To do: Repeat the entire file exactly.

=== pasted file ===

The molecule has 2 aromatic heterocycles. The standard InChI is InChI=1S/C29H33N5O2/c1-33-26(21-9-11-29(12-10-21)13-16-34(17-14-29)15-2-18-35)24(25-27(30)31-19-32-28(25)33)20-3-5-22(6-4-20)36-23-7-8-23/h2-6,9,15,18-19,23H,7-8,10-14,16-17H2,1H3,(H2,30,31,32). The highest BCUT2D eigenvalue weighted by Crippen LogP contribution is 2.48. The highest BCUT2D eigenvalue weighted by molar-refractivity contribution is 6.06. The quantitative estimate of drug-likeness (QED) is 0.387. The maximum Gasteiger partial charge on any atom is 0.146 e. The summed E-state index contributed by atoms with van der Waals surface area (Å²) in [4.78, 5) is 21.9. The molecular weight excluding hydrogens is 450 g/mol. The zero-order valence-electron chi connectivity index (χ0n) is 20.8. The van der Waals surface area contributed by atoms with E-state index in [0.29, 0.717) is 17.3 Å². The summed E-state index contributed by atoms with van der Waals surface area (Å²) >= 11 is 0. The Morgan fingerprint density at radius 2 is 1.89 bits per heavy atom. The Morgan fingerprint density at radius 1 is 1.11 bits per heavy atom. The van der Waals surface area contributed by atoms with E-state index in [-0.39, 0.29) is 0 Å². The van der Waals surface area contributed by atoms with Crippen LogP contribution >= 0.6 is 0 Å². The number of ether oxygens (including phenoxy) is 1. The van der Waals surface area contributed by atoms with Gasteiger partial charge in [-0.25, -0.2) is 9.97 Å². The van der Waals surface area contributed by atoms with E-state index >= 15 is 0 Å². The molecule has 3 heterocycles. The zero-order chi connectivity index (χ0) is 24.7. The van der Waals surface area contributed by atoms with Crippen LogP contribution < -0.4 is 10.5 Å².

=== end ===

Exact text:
The molecule has 2 aromatic heterocycles. The standard InChI is InChI=1S/C29H33N5O2/c1-33-26(21-9-11-29(12-10-21)13-16-34(17-14-29)15-2-18-35)24(25-27(30)31-19-32-28(25)33)20-3-5-22(6-4-20)36-23-7-8-23/h2-6,9,15,18-19,23H,7-8,10-14,16-17H2,1H3,(H2,30,31,32). The highest BCUT2D eigenvalue weighted by Crippen LogP contribution is 2.48. The highest BCUT2D eigenvalue weighted by molar-refractivity contribution is 6.06. The quantitative estimate of drug-likeness (QED) is 0.387. The maximum Gasteiger partial charge on any atom is 0.146 e. The summed E-state index contributed by atoms with van der Waals surface area (Å²) in [4.78, 5) is 21.9. The molecular weight excluding hydrogens is 450 g/mol. The zero-order valence-electron chi connectivity index (χ0n) is 20.8. The van der Waals surface area contributed by atoms with E-state index in [0.29, 0.717) is 17.3 Å². The summed E-state index contributed by atoms with van der Waals surface area (Å²) >= 11 is 0. The Morgan fingerprint density at radius 2 is 1.89 bits per heavy atom. The Morgan fingerprint density at radius 1 is 1.11 bits per heavy atom. The van der Waals surface area contributed by atoms with E-state index in [-0.39, 0.29) is 0 Å². The van der Waals surface area contributed by atoms with Crippen LogP contribution >= 0.6 is 0 Å². The number of ether oxygens (including phenoxy) is 1. The van der Waals surface area contributed by atoms with Gasteiger partial charge in [-0.25, -0.2) is 9.97 Å². The van der Waals surface area contributed by atoms with E-state index >= 15 is 0 Å². The molecule has 3 heterocycles. The zero-order chi connectivity index (χ0) is 24.7. The van der Waals surface area contributed by atoms with Crippen LogP contribution < -0.4 is 10.5 Å².